What is rewarding about working in healthcare is that there is tremendous opportunity for improvement, there is so much dynamism and evolution, while at the same time the true thing that people aim for is to do what is right for patients, to make cures and therapies available to patients, wherever they are in the world, when they need them. All of that is moving in a direction that is very positive for the future.
DIA is also working on value and access. Why is this important to the association and how are you pushing this concept forward?
Our advisors encouraged us to bring this part of drug development into DIA, as it is key to include the thinking early in the process. No one wants to develop a product that is not accessible to patients. We are bringing the whole system together at DIA, and we believe the experts involved in assessing the value of an innovative treatment must be part of the dialogue. We care about how to ensure therapies are accessible to people and how to develop an understandable narrative on the value of therapeutic innovation. There are ethical issues at play, and we have the thought leaders who are advancing knowledge in these important areas.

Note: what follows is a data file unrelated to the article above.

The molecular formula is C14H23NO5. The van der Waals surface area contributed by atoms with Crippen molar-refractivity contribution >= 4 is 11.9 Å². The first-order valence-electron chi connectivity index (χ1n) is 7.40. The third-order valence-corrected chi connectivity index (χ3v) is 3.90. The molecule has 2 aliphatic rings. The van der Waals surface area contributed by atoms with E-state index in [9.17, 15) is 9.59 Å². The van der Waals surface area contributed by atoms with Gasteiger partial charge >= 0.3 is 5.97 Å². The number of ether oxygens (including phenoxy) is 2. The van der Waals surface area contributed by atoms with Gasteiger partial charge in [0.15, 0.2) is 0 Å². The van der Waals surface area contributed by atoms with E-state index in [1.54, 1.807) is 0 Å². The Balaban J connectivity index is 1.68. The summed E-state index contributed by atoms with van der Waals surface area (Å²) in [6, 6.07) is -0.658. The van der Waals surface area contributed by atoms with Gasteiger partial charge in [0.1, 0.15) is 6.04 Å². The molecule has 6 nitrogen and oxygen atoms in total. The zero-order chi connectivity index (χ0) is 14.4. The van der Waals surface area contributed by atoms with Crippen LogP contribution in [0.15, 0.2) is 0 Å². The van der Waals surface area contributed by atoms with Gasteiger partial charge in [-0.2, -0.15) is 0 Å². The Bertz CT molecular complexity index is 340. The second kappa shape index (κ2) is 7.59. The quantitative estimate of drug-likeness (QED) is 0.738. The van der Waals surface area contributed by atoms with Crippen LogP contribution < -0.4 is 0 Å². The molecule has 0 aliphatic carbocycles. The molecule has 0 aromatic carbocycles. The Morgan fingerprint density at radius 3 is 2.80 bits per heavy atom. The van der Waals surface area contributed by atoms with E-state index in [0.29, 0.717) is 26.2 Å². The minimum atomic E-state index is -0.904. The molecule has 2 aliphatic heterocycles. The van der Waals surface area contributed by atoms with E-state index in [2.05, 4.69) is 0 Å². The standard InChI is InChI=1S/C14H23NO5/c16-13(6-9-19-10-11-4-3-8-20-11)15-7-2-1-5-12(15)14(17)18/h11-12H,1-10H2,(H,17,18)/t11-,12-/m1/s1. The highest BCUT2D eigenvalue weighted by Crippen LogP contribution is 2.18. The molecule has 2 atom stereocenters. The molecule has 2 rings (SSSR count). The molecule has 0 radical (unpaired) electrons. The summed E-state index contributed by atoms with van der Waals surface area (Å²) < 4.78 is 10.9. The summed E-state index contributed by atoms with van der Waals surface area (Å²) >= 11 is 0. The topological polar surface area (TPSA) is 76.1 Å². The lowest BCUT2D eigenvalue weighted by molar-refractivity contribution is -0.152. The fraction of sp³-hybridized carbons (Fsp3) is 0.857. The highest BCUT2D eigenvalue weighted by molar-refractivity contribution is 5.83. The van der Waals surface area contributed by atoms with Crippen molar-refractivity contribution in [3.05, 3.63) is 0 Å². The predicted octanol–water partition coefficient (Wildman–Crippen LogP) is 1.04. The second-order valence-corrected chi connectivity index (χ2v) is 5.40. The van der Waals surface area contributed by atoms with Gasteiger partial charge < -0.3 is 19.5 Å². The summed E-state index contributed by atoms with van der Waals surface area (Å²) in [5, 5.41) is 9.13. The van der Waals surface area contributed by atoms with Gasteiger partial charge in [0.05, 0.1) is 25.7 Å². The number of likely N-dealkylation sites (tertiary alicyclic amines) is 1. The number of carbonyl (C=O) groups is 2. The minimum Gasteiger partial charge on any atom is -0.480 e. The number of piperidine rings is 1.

As part of DIA’s strategic planning, we listen intently to our Science and Policy Advisory Council. This council, comprised of experts in healthcare product development, advises DIA on emerging science and policy issues and trends globally. You will see us evolve as we learn about how DIA can be supportive beyond the various discussions and publications we have generated on these topics.
What is your message to our broad, international audience?
We stand at the precipice of healthcare looking out on the possibilities of extraordinary therapies and cures. To bring them to fruition, we must face complex, global, and interconnected challenges. The remarkable convergence of science, technology, and policy makes this a critical time of focus. DIA is a truly unique organization that is leading the way to a brighter future in healthcare. I invite everyone with a passion to make a difference, whether you are a student or a seasoned professional, to join us.
We stand at the precipice of healthcare looking out on the possibilities of extraordinary therapies and cures
We bring together the global multi-stakeholder community with the goal of addressing the critical challenges we face to deliver medicines to patients when they need them – the overarching mission for all of us dedicated to health. Participate in the conversations, learn from the people who are driving the discussion, and be a part of the solution! We welcome anyone who wants to join a dedicated community working to benefit patients around the world.